Another milestone for the Greek startup ecosystem comes to validate a fact that is known to everyone. Greek startups have proven they can perform beyond expectations. Think Silicon ’s exit, a Patras-based startup that trades in the semiconductor industry was announced amidst pandemic a few days ago.
And this development opens up/offers new perspectives for the Greek startups that trade in hardware.
On our part, we’re more than happy to share the great news with our audience, as Think Silicon was venture-backed by Metavallon VC. A VC that Starttech Ventures holds in great respect. Almost a year ago, we had the pleasure of hosting Alexandra Choli, partner of Metavallon VC, here at our offices; to discuss with her all about pitching to investors. This time we got the chance to have a short discussion with Myrto Papathanou, Metavallon VC partner; focused on Think Silicon acquisition. Myrto shared with us some thoughts on this great development.
Before we make these powerful insights available to you, let us first get you into the context; and give you all the details of the Think Silicon exit.
Think Silicon exit on the spotlight
Company profile: Think Silicon
Think Silicon was founded in 2007, in Patras within Patras Science Park with a clear direction and vision for the future. To become the leading low-power mobile graphics company in the world as they mention in their website. Specialized in developing and licensing high performance graphics, the company managed to reach a point that allows them to offer a wide range of graphics and display processors for the IoT, Wearables and broader Display devices markets.
Today, they have expanded their headquarters in Toronto and California. And this acquisition places Think Silicon under the umbrella of Applied Materials; a leading company in the semiconductor industry.
Applied Materials: the acquirer profile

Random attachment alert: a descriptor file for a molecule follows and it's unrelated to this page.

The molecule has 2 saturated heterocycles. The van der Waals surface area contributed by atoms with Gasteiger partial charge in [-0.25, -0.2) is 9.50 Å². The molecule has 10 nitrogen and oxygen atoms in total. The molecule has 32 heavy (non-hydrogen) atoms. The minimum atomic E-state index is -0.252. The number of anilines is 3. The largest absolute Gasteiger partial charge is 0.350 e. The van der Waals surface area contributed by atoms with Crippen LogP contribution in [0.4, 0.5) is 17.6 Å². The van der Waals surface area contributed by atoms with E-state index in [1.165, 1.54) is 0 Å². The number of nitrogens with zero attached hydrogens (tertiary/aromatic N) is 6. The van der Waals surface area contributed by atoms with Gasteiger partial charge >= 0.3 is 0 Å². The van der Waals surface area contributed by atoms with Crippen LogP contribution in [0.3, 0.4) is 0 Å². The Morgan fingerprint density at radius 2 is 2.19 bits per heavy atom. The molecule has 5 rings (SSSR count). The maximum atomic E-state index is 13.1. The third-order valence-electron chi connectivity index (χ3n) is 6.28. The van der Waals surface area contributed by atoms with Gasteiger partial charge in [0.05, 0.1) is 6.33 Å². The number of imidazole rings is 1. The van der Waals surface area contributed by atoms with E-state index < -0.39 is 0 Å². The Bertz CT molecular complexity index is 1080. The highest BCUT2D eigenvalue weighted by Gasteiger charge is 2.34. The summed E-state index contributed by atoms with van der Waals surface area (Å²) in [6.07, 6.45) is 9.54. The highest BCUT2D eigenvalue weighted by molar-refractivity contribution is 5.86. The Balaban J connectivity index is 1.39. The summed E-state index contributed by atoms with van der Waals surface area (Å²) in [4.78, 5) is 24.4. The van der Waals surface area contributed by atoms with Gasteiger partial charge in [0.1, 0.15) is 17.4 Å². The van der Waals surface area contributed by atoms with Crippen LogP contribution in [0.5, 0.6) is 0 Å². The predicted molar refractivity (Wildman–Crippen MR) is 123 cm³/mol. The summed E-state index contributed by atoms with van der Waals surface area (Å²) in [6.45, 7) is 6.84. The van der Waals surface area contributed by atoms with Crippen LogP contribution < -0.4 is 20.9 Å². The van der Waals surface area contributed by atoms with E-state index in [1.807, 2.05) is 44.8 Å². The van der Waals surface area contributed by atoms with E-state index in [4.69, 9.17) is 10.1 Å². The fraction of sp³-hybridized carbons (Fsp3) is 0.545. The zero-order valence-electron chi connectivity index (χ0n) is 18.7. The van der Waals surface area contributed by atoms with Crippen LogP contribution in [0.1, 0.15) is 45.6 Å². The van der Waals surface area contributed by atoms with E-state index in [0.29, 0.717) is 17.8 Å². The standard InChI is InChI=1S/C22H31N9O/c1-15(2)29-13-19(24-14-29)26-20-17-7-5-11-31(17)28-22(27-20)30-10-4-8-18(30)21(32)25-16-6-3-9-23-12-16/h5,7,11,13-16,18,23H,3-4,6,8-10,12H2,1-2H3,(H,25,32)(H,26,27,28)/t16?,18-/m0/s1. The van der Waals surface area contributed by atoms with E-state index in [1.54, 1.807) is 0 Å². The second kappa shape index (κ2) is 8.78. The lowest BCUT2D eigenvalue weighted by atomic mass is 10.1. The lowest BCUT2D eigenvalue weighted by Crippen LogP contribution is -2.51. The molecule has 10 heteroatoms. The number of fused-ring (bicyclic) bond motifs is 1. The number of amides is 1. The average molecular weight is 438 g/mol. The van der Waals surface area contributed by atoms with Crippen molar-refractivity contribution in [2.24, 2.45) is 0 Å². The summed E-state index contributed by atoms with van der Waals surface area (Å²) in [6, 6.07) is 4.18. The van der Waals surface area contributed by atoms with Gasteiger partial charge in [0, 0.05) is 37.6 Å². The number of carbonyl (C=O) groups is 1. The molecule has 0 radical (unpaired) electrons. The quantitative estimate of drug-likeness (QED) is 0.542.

Applied Materials is a California-based company. They are a global leader in the semiconductor industry; with more than 22.000 employees all over the world and a huge number of patents already granted on its name.
The acquisition of Think Silicon by Applied Materials that was announced on May 4th, is their 22nd one; according to their Crunchbase profile. They have already invested in over 80 companies across 15 countries. In particular, they have invested in startups that focus on pioneering innovations; such as augmented and virtual reality, big data, robotics and many other breakthrough technologies. And note that these investments were based on stage agnostic criteria.
As for Metavallon VC they led the Seed stage investment in the company last year, prior to that they had bootstrapped as Myrto informed us.
How Think Silicon exit changes the Greek startup scenery
“This deal puts Greece on the map as a source market for both international corporations as acquirers and investors in deep tech. The electronics and semiconductors sector in particular, despite being an unglamorous, often overlooked, one, has a strong legacy and can produce world class innovation.”
“The availability of early stage, smart capital is also a turning point in the market; giving tools for companies to bring to the market cutting edge solutions developed through years of R&D and productize technology. In addition to providing capital, VCs are rising to support local companies and entrepreneurs in setting ambitious targets; and working closely with them to achieve them.”
“As early stage investors, our role at Metavallon is to support innovation before there is commercial validation and wide adoption. In deep tech investments, there is a technology risk added to the usual commercial, implementation and growth risks; i.e. a question as to whether the technology developed will be the prevailing one. Greek high tech and deep tech companies once more prove their unparalleled engineering skills and ability to bring high added value solutions to the international market.”
And from our part we couldn’t agree more.
The Greek startup ecosystem has a bright future ahead
Summing up, Think Silicon exit speaks to the potential of the Greek startups; and the investment opportunities that follow in the broader region. And, as Myrto aptly pointed above, Greece can unfold into a wide hub of innovation and development. That is, as long as Greek VCs give prominence and support companies that have the potential to conquer markets all over the world.